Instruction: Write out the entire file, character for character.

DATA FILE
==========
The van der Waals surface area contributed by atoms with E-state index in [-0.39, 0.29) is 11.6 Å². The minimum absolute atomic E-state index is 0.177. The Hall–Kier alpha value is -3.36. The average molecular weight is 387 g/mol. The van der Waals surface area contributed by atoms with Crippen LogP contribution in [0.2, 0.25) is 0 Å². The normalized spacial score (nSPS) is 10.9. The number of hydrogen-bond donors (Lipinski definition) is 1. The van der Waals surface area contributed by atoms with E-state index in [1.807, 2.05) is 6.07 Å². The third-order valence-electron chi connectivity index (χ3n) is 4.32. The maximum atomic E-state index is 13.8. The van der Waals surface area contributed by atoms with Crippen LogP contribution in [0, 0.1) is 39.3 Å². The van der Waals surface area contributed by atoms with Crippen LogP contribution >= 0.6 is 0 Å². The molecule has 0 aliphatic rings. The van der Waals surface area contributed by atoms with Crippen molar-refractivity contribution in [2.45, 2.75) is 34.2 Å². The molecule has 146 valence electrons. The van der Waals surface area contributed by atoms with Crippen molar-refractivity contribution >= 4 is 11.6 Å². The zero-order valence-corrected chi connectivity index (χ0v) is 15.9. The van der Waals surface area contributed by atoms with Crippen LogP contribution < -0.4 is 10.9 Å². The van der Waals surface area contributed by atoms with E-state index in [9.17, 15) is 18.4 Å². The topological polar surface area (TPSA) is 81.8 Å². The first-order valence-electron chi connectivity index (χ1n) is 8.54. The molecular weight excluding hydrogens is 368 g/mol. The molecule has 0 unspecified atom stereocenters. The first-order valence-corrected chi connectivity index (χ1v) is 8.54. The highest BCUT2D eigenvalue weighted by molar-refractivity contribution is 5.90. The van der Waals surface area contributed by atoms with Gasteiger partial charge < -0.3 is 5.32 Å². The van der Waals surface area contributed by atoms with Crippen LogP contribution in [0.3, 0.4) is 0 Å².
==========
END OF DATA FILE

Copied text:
The van der Waals surface area contributed by atoms with E-state index in [-0.39, 0.29) is 11.6 Å². The minimum absolute atomic E-state index is 0.177. The Hall–Kier alpha value is -3.36. The average molecular weight is 387 g/mol. The van der Waals surface area contributed by atoms with Crippen LogP contribution in [0.2, 0.25) is 0 Å². The normalized spacial score (nSPS) is 10.9. The number of hydrogen-bond donors (Lipinski definition) is 1. The van der Waals surface area contributed by atoms with E-state index in [1.807, 2.05) is 6.07 Å². The third-order valence-electron chi connectivity index (χ3n) is 4.32. The maximum atomic E-state index is 13.8. The van der Waals surface area contributed by atoms with Crippen LogP contribution in [0, 0.1) is 39.3 Å². The van der Waals surface area contributed by atoms with Crippen LogP contribution >= 0.6 is 0 Å². The molecule has 0 aliphatic rings. The van der Waals surface area contributed by atoms with Crippen molar-refractivity contribution in [2.45, 2.75) is 34.2 Å². The molecule has 146 valence electrons. The van der Waals surface area contributed by atoms with Crippen molar-refractivity contribution >= 4 is 11.6 Å². The zero-order valence-corrected chi connectivity index (χ0v) is 15.9. The van der Waals surface area contributed by atoms with Crippen LogP contribution < -0.4 is 10.9 Å². The van der Waals surface area contributed by atoms with E-state index in [9.17, 15) is 18.4 Å². The topological polar surface area (TPSA) is 81.8 Å². The first-order valence-electron chi connectivity index (χ1n) is 8.54. The molecular weight excluding hydrogens is 368 g/mol. The molecule has 0 unspecified atom stereocenters. The first-order valence-corrected chi connectivity index (χ1v) is 8.54. The highest BCUT2D eigenvalue weighted by molar-refractivity contribution is 5.90. The van der Waals surface area contributed by atoms with Gasteiger partial charge < -0.3 is 5.32 Å². The van der Waals surface area contributed by atoms with Crippen LogP contribution in [0.3, 0.4) is 0 Å².